| Novelist, journalist|| Michael Larrabeiti|
| 18 August 1934
Lambeth, South London (1934-08-18) |
April 18, 2008, Oxford, United Kingdom
Keble College, Oxford, Trinity College, Dublin, Ecole Normale Superieure
The Borribles: Across th, The Borribles Go For Br, Foxes' Oven, Princess Diana's Revenge, Journal of a Sad Hermaphrodite
China Mieville, Cyril Connolly, Robert Louis Stevenson, J G Ballard, Ursula K Le Guin
The Borrible Trilogy
Michael de Larrabeiti Wikipedia
Michael de Larrabeiti (18 August 1934 – 18 April 2008) was an English novelist and travel writer. He is best known for writing The Borrible Trilogy, which has been cited as an influence by writers in the New Weird movement.
One of five children, de Larrabeiti was born in St Thomas' Hospital and was mostly brought up in Battersea, South London. His mother was of working-class Irish descent and lived most of her life in the Lavender Hill area of London; his father was a Basque from Bilbao and was often absent.
In 1939 he was evacuated to Arundel in West Sussex, before returning to London in 1940, only to be evacuated again to Askern, a mining village near Doncaster in Yorkshire, in the winter. At the end of the Second World War he returned to London and, after failing the 11-plus, was educated at Clapham Central Secondary School. The teachers he had here, often men who had returned from fighting in the war determined to make a better world, were a great influence on de Larrabeiti, something he would later fictionalise in Journal of a Sad Hermaphrodite.
After leaving school at sixteen, de Larrabeiti initially worked as a librarian at a public library on Magdalen Road in Earlsfield, south London. In 1952 he began attending Battersea Polytechnic with a view towards taking A-Levels and attending university. This ambition took nine years to fulfill, mainly because of economic reasons. During this period de Larrabeiti, guided by his elder brothers, worked at many things, initially as a cinema projectionist in a 3D cinema in Festival Gardens, Battersea Park during the Festival of Britain. His experiences in the Gardens are recorded in A Rose Beyond the Thames. He later worked as a cameraman in documentary films and as a travel guide in France and Morocco.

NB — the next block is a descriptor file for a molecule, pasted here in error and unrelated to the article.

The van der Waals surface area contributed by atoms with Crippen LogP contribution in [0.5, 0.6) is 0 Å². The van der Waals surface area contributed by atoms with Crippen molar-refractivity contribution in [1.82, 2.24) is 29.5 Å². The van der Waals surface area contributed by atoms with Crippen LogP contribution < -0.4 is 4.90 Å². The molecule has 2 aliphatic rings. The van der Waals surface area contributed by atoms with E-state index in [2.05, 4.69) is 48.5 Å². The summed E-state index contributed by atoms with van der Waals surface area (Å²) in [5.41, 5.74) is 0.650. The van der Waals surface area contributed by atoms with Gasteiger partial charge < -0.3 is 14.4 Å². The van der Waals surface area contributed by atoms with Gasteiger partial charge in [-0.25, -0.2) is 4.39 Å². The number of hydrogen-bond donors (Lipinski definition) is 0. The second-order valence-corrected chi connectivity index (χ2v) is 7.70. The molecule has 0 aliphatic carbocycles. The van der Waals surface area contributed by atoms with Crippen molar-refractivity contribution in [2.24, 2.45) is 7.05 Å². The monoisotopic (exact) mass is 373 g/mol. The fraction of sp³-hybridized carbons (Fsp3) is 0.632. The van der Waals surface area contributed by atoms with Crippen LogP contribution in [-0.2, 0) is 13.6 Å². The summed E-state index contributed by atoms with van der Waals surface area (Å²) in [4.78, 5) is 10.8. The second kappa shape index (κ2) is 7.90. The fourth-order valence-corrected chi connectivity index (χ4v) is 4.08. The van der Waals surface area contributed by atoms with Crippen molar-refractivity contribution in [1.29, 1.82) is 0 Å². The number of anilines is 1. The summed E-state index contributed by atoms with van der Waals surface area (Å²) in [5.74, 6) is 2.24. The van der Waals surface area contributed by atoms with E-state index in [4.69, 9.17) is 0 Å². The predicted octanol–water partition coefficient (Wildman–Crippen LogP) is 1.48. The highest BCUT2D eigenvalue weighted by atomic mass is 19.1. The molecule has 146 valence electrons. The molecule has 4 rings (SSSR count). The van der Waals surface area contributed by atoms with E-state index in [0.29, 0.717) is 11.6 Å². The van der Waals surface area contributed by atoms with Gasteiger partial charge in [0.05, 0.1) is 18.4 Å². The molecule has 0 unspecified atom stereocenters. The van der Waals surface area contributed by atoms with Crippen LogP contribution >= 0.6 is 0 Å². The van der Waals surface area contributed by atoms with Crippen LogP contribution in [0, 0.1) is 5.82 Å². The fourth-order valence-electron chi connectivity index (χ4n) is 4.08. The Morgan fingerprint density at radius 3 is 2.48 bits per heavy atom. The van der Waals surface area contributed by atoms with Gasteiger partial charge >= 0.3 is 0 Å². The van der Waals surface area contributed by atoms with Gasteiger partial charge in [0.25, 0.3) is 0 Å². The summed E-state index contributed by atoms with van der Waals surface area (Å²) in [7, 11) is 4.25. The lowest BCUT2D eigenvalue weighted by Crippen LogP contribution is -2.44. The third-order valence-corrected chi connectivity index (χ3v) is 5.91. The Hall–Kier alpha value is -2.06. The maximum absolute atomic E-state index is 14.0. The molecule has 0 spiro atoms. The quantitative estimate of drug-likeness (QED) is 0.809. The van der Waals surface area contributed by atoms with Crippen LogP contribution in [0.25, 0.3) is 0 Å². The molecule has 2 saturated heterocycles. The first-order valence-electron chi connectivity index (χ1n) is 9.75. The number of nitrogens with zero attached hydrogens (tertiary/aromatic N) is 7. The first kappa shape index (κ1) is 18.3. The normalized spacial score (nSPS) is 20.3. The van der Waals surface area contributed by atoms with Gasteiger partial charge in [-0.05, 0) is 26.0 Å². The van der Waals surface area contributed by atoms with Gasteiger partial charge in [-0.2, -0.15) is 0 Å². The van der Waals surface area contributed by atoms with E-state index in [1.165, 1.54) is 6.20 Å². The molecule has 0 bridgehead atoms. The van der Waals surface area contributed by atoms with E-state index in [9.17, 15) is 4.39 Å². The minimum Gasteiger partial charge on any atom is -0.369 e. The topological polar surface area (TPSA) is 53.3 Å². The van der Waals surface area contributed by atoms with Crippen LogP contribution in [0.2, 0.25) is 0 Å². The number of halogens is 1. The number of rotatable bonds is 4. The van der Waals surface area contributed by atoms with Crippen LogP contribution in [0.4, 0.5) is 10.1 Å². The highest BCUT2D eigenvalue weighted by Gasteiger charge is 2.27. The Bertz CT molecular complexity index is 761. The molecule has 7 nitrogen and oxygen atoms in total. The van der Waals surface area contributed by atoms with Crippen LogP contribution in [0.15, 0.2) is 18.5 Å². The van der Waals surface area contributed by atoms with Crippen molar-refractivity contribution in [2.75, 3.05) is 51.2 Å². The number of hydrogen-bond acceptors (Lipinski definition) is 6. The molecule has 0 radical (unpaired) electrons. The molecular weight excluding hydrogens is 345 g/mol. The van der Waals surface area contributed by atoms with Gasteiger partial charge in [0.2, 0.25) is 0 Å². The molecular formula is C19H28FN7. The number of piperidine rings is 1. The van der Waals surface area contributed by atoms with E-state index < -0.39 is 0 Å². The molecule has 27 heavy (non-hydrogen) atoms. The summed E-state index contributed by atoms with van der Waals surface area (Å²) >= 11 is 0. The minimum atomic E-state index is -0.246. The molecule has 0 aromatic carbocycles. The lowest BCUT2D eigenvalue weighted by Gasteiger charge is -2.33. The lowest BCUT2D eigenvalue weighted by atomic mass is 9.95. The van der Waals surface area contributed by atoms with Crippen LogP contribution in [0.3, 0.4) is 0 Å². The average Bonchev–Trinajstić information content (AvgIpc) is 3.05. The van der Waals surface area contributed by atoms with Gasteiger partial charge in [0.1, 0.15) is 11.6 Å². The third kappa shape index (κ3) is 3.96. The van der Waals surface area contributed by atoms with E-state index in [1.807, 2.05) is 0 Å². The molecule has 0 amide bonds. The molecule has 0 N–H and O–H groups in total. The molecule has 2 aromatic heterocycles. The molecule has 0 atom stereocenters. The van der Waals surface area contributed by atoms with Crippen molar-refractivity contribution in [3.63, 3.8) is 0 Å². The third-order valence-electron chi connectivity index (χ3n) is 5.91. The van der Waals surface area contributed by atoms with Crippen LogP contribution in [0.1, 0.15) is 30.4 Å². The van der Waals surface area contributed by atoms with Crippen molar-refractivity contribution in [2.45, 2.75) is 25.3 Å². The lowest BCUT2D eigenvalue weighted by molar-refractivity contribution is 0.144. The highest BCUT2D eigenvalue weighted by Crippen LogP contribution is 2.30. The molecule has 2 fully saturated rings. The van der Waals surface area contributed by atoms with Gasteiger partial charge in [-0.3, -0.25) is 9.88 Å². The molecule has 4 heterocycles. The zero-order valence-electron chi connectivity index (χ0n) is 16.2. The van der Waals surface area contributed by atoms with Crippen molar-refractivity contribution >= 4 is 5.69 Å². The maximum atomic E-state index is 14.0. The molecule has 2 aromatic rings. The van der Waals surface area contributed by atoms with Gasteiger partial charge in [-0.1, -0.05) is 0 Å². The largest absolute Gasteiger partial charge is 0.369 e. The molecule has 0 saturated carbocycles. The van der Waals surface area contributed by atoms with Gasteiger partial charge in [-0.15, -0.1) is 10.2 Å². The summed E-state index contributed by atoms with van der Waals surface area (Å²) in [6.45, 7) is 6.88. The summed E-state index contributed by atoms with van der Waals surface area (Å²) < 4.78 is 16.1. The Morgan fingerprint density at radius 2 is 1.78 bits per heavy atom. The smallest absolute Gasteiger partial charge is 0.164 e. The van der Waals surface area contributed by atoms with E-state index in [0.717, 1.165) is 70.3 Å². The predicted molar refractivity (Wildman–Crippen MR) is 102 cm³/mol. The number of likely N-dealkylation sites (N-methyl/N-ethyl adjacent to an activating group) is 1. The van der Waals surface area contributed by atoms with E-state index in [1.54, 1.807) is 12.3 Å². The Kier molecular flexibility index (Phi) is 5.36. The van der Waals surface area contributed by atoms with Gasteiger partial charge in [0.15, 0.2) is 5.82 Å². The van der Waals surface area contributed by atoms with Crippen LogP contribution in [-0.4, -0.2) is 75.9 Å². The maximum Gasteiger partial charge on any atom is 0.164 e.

In 1959 he fell in with a group of Provençal shepherds and went with them on the transhumance, herding three thousand sheep from their winter pasture to summer pasture in the French Alps. He then taught English in Casablanca, and in 1961 was the photographer on Oxford University's Marco Polo Expedition, travelling four months overland on a pair of BSA motorcycles and sidecar with Stanley Johnson and Tim Severin to Afghanistan and India. The adventure led to the publication of Severin's 1964 book Tracking Marco Polo with photographs by de Larrabeiti.
Between 1961 and 1965 he read French and English at Trinity College Dublin, from where he won a scholarship to the École Normale Supérieure in Paris, where he studied in 1965-66; he later began a DPhil at Keble College, Oxford which he later abandoned to take up full-time writing.
De Larrabeiti continued to work in the travel and film businesses and, later, as a freelance contributor to the Sunday Times travel section, for which he wrote acclaimed travel essays. His books have also been critically well-received, with recent work being long-listed for the Booker Prize. 2006 saw the publication of his most recent novel, Princess Diana's Revenge; a collection of memoirs entitled Spots of Time was published in early 2007. His 1992 novel Journal of a Sad Hermaphrodite is also set to be republished, after having been out of print for over ten years.
In his early years he espoused Marxism and remained a left-winger throughout his life. He lived in the Oxfordshire village of Great Milton with his wife Celia, and had three daughters. The last years of his life were blighted by cancer.